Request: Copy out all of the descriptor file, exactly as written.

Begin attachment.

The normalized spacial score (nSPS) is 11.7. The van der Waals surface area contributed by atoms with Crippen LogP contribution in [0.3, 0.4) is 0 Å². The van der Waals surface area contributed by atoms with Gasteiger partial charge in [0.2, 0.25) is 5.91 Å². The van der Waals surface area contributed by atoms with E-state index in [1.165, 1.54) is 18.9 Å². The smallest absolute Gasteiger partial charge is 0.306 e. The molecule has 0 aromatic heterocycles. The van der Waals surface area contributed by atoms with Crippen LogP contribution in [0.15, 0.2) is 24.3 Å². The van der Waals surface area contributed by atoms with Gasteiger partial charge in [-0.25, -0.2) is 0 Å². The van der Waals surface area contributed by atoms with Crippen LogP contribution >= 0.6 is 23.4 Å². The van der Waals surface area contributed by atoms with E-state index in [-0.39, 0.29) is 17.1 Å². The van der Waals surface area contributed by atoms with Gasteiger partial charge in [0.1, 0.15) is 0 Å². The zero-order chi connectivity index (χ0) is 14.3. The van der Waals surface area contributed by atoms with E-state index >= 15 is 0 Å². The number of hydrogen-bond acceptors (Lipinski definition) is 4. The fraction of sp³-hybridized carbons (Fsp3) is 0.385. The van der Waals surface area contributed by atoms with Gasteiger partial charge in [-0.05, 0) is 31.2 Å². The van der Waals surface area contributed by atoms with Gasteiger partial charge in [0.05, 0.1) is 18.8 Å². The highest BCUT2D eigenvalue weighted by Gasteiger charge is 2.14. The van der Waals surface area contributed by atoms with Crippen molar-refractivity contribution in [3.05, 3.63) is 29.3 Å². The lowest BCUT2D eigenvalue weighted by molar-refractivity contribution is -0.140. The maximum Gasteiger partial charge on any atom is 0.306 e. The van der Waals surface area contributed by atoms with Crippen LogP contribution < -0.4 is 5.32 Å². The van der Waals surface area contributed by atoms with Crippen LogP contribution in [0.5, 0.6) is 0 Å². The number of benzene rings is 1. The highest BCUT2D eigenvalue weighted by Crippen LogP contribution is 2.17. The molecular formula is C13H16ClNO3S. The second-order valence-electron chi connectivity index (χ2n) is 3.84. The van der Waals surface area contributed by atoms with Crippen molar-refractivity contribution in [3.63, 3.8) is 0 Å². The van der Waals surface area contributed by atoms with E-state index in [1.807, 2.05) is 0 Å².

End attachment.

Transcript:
The normalized spacial score (nSPS) is 11.7. The van der Waals surface area contributed by atoms with Crippen LogP contribution in [0.3, 0.4) is 0 Å². The van der Waals surface area contributed by atoms with Gasteiger partial charge in [0.2, 0.25) is 5.91 Å². The van der Waals surface area contributed by atoms with E-state index in [1.165, 1.54) is 18.9 Å². The smallest absolute Gasteiger partial charge is 0.306 e. The molecule has 0 aromatic heterocycles. The van der Waals surface area contributed by atoms with Crippen LogP contribution in [0.15, 0.2) is 24.3 Å². The van der Waals surface area contributed by atoms with Gasteiger partial charge in [-0.25, -0.2) is 0 Å². The van der Waals surface area contributed by atoms with Crippen LogP contribution >= 0.6 is 23.4 Å². The van der Waals surface area contributed by atoms with E-state index in [-0.39, 0.29) is 17.1 Å². The van der Waals surface area contributed by atoms with Gasteiger partial charge in [0.1, 0.15) is 0 Å². The zero-order chi connectivity index (χ0) is 14.3. The van der Waals surface area contributed by atoms with E-state index >= 15 is 0 Å². The number of hydrogen-bond acceptors (Lipinski definition) is 4. The fraction of sp³-hybridized carbons (Fsp3) is 0.385. The van der Waals surface area contributed by atoms with Gasteiger partial charge in [-0.05, 0) is 31.2 Å². The van der Waals surface area contributed by atoms with Gasteiger partial charge in [0.05, 0.1) is 18.8 Å². The highest BCUT2D eigenvalue weighted by Gasteiger charge is 2.14. The van der Waals surface area contributed by atoms with Crippen molar-refractivity contribution in [3.05, 3.63) is 29.3 Å². The lowest BCUT2D eigenvalue weighted by molar-refractivity contribution is -0.140. The maximum Gasteiger partial charge on any atom is 0.306 e. The van der Waals surface area contributed by atoms with Crippen LogP contribution < -0.4 is 5.32 Å². The van der Waals surface area contributed by atoms with Crippen LogP contribution in [0.5, 0.6) is 0 Å². The number of benzene rings is 1. The highest BCUT2D eigenvalue weighted by Crippen LogP contribution is 2.17. The molecular formula is C13H16ClNO3S. The second-order valence-electron chi connectivity index (χ2n) is 3.84. The van der Waals surface area contributed by atoms with Crippen molar-refractivity contribution in [3.63, 3.8) is 0 Å². The van der Waals surface area contributed by atoms with E-state index in [1.807, 2.05) is 0 Å².